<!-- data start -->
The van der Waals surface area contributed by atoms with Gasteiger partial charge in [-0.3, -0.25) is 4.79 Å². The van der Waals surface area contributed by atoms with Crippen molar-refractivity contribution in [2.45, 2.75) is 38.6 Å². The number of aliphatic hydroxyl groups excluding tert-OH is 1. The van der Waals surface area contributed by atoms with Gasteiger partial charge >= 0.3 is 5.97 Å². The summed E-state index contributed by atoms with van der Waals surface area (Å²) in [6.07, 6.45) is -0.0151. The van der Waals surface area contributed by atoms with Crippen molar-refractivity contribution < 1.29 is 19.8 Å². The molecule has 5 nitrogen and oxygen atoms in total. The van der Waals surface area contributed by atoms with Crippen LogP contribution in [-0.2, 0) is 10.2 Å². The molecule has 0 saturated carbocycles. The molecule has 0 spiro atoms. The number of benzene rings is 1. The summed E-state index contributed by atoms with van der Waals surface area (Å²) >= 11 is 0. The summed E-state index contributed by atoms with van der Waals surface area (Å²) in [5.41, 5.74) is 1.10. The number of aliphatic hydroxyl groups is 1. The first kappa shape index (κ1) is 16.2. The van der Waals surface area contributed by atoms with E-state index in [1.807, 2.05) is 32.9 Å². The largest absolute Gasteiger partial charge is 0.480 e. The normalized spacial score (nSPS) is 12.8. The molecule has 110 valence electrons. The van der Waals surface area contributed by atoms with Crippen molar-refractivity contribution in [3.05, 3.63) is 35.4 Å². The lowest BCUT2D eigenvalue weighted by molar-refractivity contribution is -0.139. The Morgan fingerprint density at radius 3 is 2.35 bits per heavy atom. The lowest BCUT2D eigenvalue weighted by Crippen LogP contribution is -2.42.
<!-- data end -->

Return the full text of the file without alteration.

The van der Waals surface area contributed by atoms with Gasteiger partial charge in [-0.3, -0.25) is 4.79 Å². The van der Waals surface area contributed by atoms with Crippen molar-refractivity contribution in [2.45, 2.75) is 38.6 Å². The number of aliphatic hydroxyl groups excluding tert-OH is 1. The van der Waals surface area contributed by atoms with Gasteiger partial charge >= 0.3 is 5.97 Å². The summed E-state index contributed by atoms with van der Waals surface area (Å²) in [6.07, 6.45) is -0.0151. The van der Waals surface area contributed by atoms with Crippen molar-refractivity contribution < 1.29 is 19.8 Å². The molecule has 5 nitrogen and oxygen atoms in total. The van der Waals surface area contributed by atoms with Crippen LogP contribution in [-0.2, 0) is 10.2 Å². The molecule has 0 saturated carbocycles. The molecule has 0 spiro atoms. The number of benzene rings is 1. The summed E-state index contributed by atoms with van der Waals surface area (Å²) >= 11 is 0. The summed E-state index contributed by atoms with van der Waals surface area (Å²) in [5.41, 5.74) is 1.10. The number of aliphatic hydroxyl groups is 1. The first kappa shape index (κ1) is 16.2. The van der Waals surface area contributed by atoms with E-state index in [1.807, 2.05) is 32.9 Å². The largest absolute Gasteiger partial charge is 0.480 e. The normalized spacial score (nSPS) is 12.8. The molecule has 110 valence electrons. The van der Waals surface area contributed by atoms with Crippen molar-refractivity contribution in [3.05, 3.63) is 35.4 Å². The lowest BCUT2D eigenvalue weighted by molar-refractivity contribution is -0.139. The Morgan fingerprint density at radius 3 is 2.35 bits per heavy atom. The lowest BCUT2D eigenvalue weighted by Crippen LogP contribution is -2.42.